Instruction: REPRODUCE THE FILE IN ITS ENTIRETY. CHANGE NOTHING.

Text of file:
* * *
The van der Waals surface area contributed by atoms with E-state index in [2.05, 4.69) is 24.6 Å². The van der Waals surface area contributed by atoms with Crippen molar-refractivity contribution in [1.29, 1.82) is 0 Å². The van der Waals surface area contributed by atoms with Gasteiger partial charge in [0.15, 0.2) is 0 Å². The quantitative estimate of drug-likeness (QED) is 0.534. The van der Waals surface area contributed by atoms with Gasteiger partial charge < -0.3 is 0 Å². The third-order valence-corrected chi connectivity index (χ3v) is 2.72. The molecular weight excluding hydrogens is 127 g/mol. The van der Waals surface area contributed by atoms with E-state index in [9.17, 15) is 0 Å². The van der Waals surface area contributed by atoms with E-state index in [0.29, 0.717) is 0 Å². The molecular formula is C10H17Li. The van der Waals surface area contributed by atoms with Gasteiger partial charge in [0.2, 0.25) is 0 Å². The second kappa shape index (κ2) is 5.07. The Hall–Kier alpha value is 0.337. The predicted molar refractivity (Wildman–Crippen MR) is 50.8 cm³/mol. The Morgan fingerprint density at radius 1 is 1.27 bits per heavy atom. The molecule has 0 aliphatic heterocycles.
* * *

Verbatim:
The van der Waals surface area contributed by atoms with E-state index in [2.05, 4.69) is 24.6 Å². The van der Waals surface area contributed by atoms with Crippen molar-refractivity contribution in [1.29, 1.82) is 0 Å². The van der Waals surface area contributed by atoms with Gasteiger partial charge in [0.15, 0.2) is 0 Å². The quantitative estimate of drug-likeness (QED) is 0.534. The van der Waals surface area contributed by atoms with Gasteiger partial charge < -0.3 is 0 Å². The third-order valence-corrected chi connectivity index (χ3v) is 2.72. The molecular weight excluding hydrogens is 127 g/mol. The van der Waals surface area contributed by atoms with E-state index in [9.17, 15) is 0 Å². The van der Waals surface area contributed by atoms with E-state index in [0.29, 0.717) is 0 Å². The molecular formula is C10H17Li. The van der Waals surface area contributed by atoms with Gasteiger partial charge in [0.2, 0.25) is 0 Å². The second kappa shape index (κ2) is 5.07. The Hall–Kier alpha value is 0.337. The predicted molar refractivity (Wildman–Crippen MR) is 50.8 cm³/mol. The Morgan fingerprint density at radius 1 is 1.27 bits per heavy atom. The molecule has 0 aliphatic heterocycles.